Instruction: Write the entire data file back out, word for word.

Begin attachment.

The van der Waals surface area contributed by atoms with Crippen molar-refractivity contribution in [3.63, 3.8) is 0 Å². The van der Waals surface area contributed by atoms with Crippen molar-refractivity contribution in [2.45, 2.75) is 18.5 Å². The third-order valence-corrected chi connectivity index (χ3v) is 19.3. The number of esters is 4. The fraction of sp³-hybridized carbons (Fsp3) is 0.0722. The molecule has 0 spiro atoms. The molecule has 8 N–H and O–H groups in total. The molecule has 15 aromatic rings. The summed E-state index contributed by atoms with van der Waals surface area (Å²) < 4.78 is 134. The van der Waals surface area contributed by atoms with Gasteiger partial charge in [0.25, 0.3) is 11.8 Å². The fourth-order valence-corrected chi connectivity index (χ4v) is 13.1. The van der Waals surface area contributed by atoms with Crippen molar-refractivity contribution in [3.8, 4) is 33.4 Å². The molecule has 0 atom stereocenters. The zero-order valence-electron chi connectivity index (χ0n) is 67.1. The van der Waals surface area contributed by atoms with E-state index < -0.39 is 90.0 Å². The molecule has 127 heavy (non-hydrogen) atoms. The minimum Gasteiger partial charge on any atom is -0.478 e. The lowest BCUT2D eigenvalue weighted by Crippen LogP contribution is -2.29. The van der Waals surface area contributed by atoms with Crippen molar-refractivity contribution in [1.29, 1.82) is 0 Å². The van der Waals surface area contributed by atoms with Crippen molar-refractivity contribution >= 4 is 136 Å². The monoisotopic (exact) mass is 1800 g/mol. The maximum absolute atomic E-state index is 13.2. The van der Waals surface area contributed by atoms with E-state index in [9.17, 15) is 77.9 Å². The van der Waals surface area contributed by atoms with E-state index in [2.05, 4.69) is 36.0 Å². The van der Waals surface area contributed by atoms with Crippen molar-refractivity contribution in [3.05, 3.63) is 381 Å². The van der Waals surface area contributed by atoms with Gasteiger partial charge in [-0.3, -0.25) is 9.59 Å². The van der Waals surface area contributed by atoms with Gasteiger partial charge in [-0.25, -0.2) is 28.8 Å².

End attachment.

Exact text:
The van der Waals surface area contributed by atoms with Crippen molar-refractivity contribution in [3.63, 3.8) is 0 Å². The van der Waals surface area contributed by atoms with Crippen molar-refractivity contribution in [2.45, 2.75) is 18.5 Å². The third-order valence-corrected chi connectivity index (χ3v) is 19.3. The number of esters is 4. The fraction of sp³-hybridized carbons (Fsp3) is 0.0722. The molecule has 0 spiro atoms. The molecule has 8 N–H and O–H groups in total. The molecule has 15 aromatic rings. The summed E-state index contributed by atoms with van der Waals surface area (Å²) < 4.78 is 134. The van der Waals surface area contributed by atoms with Gasteiger partial charge in [0.25, 0.3) is 11.8 Å². The fourth-order valence-corrected chi connectivity index (χ4v) is 13.1. The van der Waals surface area contributed by atoms with Crippen molar-refractivity contribution in [3.8, 4) is 33.4 Å². The molecule has 0 atom stereocenters. The zero-order valence-electron chi connectivity index (χ0n) is 67.1. The van der Waals surface area contributed by atoms with E-state index < -0.39 is 90.0 Å². The molecule has 127 heavy (non-hydrogen) atoms. The minimum Gasteiger partial charge on any atom is -0.478 e. The lowest BCUT2D eigenvalue weighted by Crippen LogP contribution is -2.29. The van der Waals surface area contributed by atoms with Crippen molar-refractivity contribution in [1.29, 1.82) is 0 Å². The van der Waals surface area contributed by atoms with Crippen molar-refractivity contribution >= 4 is 136 Å². The monoisotopic (exact) mass is 1800 g/mol. The maximum absolute atomic E-state index is 13.2. The van der Waals surface area contributed by atoms with E-state index in [9.17, 15) is 77.9 Å². The van der Waals surface area contributed by atoms with E-state index in [2.05, 4.69) is 36.0 Å². The van der Waals surface area contributed by atoms with Crippen molar-refractivity contribution in [3.05, 3.63) is 381 Å². The van der Waals surface area contributed by atoms with Gasteiger partial charge in [-0.3, -0.25) is 9.59 Å². The van der Waals surface area contributed by atoms with Gasteiger partial charge in [-0.25, -0.2) is 28.8 Å².